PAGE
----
Of the 9.6 million workers, exactly one-quarter were teenagers, and another quarter were young adults age 20 to 24 years. Women age 25 years and over accounted for an additional 35 percent of this population. (See table 4.) In general, the groups with relatively high proportions of workers earning $3.35 or less also had relatively high proportions of workers earning $3.36 to $4.35; for example, about 42 percent of teenagers, 24 percent of young adults, 17 percent of wives, and 19 percent of women maintaining families were in this category. In contrast, only 5 percent of husbands were in this $3.36-$4.35 category. Women were nearly twice as likely as men (21 versus 12 percent) to earn in the $3.36-$4.35 range, while blacks and Hispanics (both about 19 percent) had only slightly higher proportions than whites (16 percent) in this earnings category.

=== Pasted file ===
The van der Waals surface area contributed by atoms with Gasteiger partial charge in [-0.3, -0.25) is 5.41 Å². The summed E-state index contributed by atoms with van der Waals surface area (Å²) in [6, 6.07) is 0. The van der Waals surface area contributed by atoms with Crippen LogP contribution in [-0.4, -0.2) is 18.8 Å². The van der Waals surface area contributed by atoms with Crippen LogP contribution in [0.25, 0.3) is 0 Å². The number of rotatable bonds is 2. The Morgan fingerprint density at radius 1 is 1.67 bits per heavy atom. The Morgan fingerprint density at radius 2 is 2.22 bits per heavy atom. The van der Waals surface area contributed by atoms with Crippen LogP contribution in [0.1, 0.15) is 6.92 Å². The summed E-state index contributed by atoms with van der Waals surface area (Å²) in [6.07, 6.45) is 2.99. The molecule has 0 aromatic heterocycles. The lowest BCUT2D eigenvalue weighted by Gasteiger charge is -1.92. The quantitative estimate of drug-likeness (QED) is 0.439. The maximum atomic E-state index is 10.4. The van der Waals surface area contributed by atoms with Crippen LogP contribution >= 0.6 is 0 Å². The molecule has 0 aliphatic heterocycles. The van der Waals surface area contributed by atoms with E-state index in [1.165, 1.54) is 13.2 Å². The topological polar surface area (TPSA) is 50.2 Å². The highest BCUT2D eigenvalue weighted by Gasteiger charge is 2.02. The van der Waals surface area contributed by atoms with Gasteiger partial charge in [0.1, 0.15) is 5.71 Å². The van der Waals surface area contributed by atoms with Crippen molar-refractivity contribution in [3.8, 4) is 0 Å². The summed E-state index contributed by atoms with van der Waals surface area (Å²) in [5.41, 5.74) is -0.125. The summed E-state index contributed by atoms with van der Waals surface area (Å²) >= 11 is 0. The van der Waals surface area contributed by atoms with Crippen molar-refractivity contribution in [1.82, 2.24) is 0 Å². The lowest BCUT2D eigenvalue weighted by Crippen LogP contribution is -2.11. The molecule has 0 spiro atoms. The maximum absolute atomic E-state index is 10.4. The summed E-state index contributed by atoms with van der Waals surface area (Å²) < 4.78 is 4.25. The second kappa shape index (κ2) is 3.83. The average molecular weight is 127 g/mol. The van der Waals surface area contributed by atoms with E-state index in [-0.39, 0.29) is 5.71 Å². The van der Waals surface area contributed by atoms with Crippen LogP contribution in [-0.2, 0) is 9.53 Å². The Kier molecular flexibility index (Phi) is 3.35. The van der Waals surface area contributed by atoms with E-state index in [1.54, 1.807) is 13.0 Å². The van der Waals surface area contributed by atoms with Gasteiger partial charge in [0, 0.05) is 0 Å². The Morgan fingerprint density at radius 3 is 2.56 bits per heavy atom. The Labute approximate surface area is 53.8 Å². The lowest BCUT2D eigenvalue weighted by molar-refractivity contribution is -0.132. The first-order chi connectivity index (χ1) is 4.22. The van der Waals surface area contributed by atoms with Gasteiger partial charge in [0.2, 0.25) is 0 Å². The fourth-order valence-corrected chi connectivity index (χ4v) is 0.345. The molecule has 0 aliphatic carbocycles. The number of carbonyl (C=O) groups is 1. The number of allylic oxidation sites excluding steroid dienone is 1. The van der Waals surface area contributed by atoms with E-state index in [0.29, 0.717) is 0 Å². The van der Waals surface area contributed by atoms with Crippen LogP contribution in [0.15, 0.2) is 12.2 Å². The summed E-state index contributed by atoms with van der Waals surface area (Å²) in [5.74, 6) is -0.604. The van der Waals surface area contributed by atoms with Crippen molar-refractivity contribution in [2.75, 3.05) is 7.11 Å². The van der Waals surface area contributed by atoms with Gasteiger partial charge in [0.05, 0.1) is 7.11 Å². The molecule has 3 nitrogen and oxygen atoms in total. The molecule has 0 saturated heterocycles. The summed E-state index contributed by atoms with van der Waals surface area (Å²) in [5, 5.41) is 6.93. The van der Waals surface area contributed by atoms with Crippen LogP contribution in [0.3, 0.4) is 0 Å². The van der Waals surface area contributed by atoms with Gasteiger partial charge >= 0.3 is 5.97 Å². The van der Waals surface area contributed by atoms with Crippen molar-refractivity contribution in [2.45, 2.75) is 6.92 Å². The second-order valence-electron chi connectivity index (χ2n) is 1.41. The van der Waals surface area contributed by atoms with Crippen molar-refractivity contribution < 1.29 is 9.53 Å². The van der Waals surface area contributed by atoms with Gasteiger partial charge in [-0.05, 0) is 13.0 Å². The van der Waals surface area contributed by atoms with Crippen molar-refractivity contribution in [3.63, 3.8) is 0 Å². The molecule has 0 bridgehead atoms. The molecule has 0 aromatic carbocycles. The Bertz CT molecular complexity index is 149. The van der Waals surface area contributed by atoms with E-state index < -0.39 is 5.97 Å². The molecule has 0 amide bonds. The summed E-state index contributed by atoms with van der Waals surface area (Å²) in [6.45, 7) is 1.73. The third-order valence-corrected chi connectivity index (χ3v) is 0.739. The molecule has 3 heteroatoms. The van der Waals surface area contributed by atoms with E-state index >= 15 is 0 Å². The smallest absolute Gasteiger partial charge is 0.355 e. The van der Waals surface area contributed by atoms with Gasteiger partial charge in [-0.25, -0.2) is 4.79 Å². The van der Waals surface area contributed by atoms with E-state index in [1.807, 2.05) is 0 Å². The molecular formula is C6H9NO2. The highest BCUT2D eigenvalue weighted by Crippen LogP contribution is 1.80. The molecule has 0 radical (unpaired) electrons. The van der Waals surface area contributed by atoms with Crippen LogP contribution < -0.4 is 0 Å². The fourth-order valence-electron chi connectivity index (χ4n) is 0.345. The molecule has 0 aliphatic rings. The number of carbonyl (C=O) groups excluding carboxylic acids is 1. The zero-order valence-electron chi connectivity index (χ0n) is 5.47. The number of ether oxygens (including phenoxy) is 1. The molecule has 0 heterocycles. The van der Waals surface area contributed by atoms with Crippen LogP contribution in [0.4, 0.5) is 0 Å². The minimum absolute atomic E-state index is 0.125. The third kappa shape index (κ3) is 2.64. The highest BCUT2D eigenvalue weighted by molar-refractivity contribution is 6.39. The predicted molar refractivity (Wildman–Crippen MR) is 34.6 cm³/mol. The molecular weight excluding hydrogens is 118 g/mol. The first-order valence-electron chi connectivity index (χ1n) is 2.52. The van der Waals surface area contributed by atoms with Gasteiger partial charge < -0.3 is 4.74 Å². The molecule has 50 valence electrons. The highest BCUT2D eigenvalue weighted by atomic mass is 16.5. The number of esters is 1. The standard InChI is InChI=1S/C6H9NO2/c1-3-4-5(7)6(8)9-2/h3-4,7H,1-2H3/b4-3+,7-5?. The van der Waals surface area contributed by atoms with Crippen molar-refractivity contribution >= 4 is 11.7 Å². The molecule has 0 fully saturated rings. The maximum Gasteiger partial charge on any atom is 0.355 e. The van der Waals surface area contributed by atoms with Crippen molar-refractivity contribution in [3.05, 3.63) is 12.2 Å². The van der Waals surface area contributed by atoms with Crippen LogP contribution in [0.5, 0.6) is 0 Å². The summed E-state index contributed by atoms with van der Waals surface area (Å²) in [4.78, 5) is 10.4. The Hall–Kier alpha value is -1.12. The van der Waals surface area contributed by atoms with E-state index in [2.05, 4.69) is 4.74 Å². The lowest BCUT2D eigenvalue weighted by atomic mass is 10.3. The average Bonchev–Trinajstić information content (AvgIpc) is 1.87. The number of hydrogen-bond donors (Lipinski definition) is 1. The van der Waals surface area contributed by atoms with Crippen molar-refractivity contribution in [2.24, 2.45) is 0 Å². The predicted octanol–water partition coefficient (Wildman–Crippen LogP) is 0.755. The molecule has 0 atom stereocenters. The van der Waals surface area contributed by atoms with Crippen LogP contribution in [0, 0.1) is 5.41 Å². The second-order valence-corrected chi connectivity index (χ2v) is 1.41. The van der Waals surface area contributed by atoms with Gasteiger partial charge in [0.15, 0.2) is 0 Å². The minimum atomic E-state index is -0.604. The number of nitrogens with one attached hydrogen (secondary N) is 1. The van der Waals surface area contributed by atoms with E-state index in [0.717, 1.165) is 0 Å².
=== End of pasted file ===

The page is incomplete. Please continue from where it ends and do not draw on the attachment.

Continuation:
IN SUMMARY, the 5.1 million workers with earnings at the minimum wage or below consisted largely of young persons and women. The majority were part-time workers and mostly in service and sales occupations. Because many of these workers have earnings from tips and commissions supplementing their hourly wage, the proportion actually earning $3.35 or less among workers paid hourly rates may be overstated by the numbers presented here. However, among workers not paid an hourly rate--for example, salaried workers or those paid at daily rates or piece rates-- there may be some who have average hourly earnings of $3.35 or less; their numbers cannot be reliably estimated from the survey data.6 About 9.6 million workers paid at hourly rates were reported as earning between $3.36 and $4.35 per hour (that is, up to $1 above the current minimum wage); their demographic characteristics were very similar to those of workers earning the minimum wage or below.